Unhappy with a pay panel’s recommendation, 65 officers of the Indian Army have put in their papers in last two weeks, an official said Monday. “Sixty-five officers of the army has resigned since the Sixth Pay Commission’s report (submitted) on March 24,” a senior defence official told IANS.
“The officers have sought a voluntary retirement and their applications will have to be processed before approval,” added the officer, who did not wish to be identified.
Most of them are of the colonel and lieutenant colonel ranks.
The large number of resignations in a span of just two weeks have come at a time the army is facing a shortage of 11,200 officers. Earlier, around 3,000 mid-level commanders had sought voluntary retirement to move to the lucrative private sector.
There has been a large-scale resentment among the rank and files of the armed forces over what they see as disparity between them and civil officers.
The officers’ representatives had a meeting with members of the Pay Commission April 4.
India’s military chiefs had April 1 met Defence Minister A.K. Antony to covey their disappointment over the pay scale recommendations.
Led by the Indian Navy chief, Admiral Sureesh Mehta, who is chairman of the Chiefs of Staff Committee, the Indian Army chief Gen. Deepak Kapoor and the Indian Air Force chief Air Chief Marshal Fali Homi Major met Antony in his South Block office and submitted their memorandum against the recommendations of the Sixth Pay Commission.
This was the second such meeting in a week, with the service chiefs having met the minister March 27.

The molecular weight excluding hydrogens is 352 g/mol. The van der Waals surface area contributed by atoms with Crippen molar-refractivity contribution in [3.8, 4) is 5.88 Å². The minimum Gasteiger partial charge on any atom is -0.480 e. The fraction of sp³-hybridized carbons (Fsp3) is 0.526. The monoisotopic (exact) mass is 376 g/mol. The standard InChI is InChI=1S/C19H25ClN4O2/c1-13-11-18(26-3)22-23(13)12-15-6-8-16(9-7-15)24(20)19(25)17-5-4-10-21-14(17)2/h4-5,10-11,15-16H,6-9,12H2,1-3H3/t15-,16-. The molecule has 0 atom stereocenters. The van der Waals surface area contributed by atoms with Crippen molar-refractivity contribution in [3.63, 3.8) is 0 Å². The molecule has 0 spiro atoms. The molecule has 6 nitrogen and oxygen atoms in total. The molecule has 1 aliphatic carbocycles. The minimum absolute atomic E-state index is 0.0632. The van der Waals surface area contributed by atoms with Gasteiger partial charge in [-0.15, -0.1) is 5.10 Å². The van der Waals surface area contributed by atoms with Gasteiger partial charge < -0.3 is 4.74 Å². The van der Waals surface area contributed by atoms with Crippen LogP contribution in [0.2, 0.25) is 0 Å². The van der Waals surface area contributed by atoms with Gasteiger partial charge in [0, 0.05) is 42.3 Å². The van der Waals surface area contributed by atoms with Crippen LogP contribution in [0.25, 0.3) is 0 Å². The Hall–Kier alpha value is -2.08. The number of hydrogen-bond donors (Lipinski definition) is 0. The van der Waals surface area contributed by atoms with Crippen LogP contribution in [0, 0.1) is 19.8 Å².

The defence ministry has now decided to take up the grievances of the forces with the Anomalies Committee of the finance ministry.
The pay commission, headed by former Supreme Court Justice B.N. Srikrishna, has recommended a 40 percent across-the-board pay hike for armed forces personnel, doubling their allowances and military service pay (MSP) for officers up to the rank of brigadier and equivalent, as also for PBORs.
Apart from pushing the case for PBORs, the forces had pointed out that after taking into account taxes and other deductions, the wage hike in real terms would amount to only 20 percent.
Then, the demand for parity of armed forces personnel with civilian employees has not been addressed, the memorandum says.
The recommendations translate into a take-home package - before tax - of Rs.25,760 for officers at the entry level of lieutenants and equivalent and rising to a maximum of Rs.65,090 for lieutenant generals and their equivalents.
The vice chiefs of the three services and army commanders and equivalents - also three-star officers - will get a fixed salary of Rs.80,000 per month.
In the case of PBORs, the commission has recommended that at the entry level, sepoys (privates) and their equivalents receive a minimum of Rs.7,860, rising to a maximum of Rs.40,600 for subedar majors and their equivalents.
The commission has also recommended military service pay of Rs.6,000 for officers up to the level of brigadier and equivalent and of Rs.1,000 for PBORs.
The recommendations will entail additional annual expenditure of Rs.63.86 billion ($1.5 billion) in the defence sector, the commission said in its report. It also said the exchequer would stand to save Rs.18 billion if its other recommendations are implemented.